Jewish World Review April 17, 2000 /12 Nissan, 5760
As a longtime New Yorker, I can attest that the streets are markedly safer, although there are some neighborhoods I would not go to after midnight. But as a reporter covering city politics and the city police for over 40 years, I can explain to out-of-towners why many New Yorkers who have broken no laws fear the police.
I have reported on a middle-aged white woman, who has trouble walking. As she was going home from work, she did not move fast enough for police clearing a street. A cop on horseback knocked her to the ground, and she is still suffering from the resulting injuries. A white neighbor of mine in Greenwich village was assaulted by a cop on my street because he asked for a badge number.
In 1999, it was disclosed that in the previous fiscal year, when Giuliani was in his sixth year as mayor, New York City paid $28.3 million settling police brutality suits -- a figure three times greater than that paid 10 years ago.
Not all the successful complainants were black or Hispanic. Clearly, however, most of the apprehension concerning the police exists and keeps mounting in what are called minority neighborhoods (although the people who live there are in the majority).
Reporting on one neighborhood in Brooklyn, David Barstow noted in the April 1 issue of The New York Times: "Almost every black or Hispanic teen-ager on the street has a story of being stopped and frisked, often several times a month, sometimes in the lobbies of their own apartment buildings." Said a teen-ager in another neighborhood, "We always fit the description."
The New York Daily News, hardly a liberal newspaper, polled 100 young black and Hispanic men. Eighty-one had been stopped and frisked at least once. As pressure from City Hall increases for more arrests, the police have complied. Of the 345,000 arrests in the city during 1998, more than 18,000 were not even brought before a judge by prosecutors because of insufficient evidence.
Analyzing those figures, The New York Times reported that, accordingly, "citywide, 50 people a day are arrested, fingerprinted and jailed, then released after prosecutors have rejected the charges against them -- often after those arrested have spent hours or overnight in packed holding cells." Many are strip-searched. Increasingly, blacks and Hispanics are being arrested for trespassing while trying to visit friends or relatives in public housing projects. Some of them actually live in those projects, but the police are in a hurry to cuff them, rather than check their truthfulness.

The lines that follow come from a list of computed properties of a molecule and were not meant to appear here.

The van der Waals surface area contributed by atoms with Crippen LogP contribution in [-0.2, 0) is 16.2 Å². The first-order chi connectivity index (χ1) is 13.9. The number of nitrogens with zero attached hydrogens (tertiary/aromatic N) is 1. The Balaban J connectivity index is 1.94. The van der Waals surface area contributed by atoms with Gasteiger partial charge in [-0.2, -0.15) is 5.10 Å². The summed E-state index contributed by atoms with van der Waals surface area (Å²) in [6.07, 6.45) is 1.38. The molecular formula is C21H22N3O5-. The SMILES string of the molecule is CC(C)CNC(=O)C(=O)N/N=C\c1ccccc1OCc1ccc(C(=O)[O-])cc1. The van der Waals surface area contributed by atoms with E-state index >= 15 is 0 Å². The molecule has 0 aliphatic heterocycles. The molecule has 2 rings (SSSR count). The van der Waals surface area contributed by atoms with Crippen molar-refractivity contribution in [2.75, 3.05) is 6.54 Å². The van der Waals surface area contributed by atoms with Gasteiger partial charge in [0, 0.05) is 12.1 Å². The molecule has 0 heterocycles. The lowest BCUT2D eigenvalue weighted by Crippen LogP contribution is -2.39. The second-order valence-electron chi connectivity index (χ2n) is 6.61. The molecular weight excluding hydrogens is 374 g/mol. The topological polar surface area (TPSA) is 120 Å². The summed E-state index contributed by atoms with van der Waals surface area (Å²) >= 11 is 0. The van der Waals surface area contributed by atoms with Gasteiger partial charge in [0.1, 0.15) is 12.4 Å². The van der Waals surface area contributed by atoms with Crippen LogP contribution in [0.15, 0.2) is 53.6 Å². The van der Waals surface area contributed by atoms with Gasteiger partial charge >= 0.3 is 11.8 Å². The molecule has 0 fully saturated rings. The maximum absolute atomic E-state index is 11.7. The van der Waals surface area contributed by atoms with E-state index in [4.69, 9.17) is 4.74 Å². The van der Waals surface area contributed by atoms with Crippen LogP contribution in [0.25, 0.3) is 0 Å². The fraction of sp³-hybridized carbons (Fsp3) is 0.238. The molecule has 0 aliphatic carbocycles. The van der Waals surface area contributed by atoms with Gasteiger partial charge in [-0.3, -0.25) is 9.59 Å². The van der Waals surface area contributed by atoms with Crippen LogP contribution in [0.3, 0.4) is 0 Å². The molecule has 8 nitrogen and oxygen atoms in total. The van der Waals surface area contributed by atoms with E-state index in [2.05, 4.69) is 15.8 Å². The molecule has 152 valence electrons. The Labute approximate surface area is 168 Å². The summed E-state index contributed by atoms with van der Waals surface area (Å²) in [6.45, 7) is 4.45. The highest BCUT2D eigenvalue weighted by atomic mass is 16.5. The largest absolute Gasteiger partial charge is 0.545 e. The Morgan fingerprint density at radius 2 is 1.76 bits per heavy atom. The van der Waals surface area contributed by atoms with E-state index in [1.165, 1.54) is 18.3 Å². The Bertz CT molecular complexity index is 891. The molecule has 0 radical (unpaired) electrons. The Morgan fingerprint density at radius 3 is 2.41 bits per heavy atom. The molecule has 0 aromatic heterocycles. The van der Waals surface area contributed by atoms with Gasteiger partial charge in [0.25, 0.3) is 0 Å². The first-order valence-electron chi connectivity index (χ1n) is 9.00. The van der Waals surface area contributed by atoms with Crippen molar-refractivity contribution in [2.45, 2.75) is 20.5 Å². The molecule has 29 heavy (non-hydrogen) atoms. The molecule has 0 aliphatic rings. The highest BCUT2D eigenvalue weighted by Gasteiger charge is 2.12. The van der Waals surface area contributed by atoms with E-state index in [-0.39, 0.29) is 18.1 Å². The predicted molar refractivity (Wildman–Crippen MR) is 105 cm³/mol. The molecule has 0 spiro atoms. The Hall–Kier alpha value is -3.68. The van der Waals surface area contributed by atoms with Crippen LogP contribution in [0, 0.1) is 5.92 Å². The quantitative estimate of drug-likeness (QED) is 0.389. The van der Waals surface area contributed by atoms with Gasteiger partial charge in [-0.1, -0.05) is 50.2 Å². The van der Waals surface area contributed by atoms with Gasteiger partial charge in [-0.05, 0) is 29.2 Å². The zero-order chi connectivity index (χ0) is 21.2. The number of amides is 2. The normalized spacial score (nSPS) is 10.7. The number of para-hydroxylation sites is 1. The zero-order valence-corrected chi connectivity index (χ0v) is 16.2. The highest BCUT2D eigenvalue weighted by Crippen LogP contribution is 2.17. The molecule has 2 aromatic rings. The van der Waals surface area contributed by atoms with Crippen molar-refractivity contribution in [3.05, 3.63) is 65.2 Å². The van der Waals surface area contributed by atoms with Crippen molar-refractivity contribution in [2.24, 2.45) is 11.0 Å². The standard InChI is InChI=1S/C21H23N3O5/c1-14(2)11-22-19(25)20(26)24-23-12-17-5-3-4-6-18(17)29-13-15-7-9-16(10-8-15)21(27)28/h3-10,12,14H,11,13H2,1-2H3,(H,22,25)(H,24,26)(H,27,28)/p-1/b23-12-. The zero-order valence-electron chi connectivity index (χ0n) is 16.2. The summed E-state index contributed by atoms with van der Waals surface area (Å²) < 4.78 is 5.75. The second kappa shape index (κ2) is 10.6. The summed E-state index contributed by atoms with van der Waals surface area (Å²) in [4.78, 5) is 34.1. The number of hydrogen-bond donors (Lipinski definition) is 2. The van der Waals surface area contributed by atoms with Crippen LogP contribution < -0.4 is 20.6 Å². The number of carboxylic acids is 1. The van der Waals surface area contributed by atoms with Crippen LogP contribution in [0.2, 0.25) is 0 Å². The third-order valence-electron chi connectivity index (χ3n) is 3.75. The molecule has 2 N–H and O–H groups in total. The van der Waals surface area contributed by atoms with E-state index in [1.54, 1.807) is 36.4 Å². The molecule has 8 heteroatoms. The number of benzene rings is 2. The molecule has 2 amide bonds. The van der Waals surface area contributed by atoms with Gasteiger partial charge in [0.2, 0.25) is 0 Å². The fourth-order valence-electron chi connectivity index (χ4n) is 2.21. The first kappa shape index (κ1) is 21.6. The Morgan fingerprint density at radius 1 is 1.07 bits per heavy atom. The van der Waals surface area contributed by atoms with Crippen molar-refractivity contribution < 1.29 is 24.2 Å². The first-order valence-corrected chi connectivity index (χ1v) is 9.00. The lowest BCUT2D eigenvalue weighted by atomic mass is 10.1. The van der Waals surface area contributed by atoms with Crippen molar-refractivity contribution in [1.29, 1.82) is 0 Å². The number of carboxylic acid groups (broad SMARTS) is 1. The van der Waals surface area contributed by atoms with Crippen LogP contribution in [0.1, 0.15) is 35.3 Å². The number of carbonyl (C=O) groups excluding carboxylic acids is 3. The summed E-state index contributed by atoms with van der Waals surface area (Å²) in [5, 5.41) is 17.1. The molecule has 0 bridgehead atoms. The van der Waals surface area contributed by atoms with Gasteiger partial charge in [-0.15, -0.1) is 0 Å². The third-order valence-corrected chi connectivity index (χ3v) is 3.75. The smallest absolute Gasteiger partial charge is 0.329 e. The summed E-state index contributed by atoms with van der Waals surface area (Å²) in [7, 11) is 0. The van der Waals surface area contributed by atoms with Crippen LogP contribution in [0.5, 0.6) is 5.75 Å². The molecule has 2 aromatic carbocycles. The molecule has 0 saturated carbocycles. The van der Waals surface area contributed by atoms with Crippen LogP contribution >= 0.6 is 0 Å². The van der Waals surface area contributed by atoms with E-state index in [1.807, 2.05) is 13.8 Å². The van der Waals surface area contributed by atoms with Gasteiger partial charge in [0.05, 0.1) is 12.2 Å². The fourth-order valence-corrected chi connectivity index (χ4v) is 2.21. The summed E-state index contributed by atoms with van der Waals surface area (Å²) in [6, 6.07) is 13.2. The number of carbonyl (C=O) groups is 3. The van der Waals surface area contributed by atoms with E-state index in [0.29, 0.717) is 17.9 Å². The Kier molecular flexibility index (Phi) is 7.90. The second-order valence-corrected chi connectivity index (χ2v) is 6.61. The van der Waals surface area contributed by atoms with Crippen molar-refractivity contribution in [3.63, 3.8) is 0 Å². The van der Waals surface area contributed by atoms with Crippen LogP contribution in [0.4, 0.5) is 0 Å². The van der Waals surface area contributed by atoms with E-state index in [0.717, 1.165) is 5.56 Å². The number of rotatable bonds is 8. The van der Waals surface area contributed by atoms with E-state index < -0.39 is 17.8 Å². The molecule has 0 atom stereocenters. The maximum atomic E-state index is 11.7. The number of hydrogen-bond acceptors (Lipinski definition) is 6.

In the April 3 Newsday, Sheryl McCarthy reported:
Over the years, I have known and come to respect a number of police officers; and as a reporter, I have spent time on the streets with homicide detectives. I don't know of a more dangerous daily job than being a cop. And I hear from officers -- who ask not to have their names printed -- about the ceaseless pressure from the police commissioner to increase arrests.
A white detective in Brooklyn who has been on the force for nearly 20 years, told the New York Daily News (April 6): "People are tired of being harassed, searched and frisked, and run off the streets. The cops are too." Other police officers interviewed for that story agreed with him.
With a mayor who keeps insisting that police must always "be given the benefit of the doubt" when complaints are made -- and a police commissioner who keeps citing statistics that New York police are among the most restrained in the country -- cops who cannot restrain themselves figure they can get away with it. They don't always, but many escape accountability.
The Washington Times editorial speaks of the "urgent battle of perception vs. reality" concerning the actions of New York's police.
Hillary Gaston, a former Baltimore cop and federal agent, is now the pastor of a church in the Bronx. He is black. He says (New York Daily News, March 19) of many of his law-abiding parishioners' experiences with the police -- after the police commissioner told him there was a mistaken "perception" of police misconduct -- "It's not a perception to us. It's
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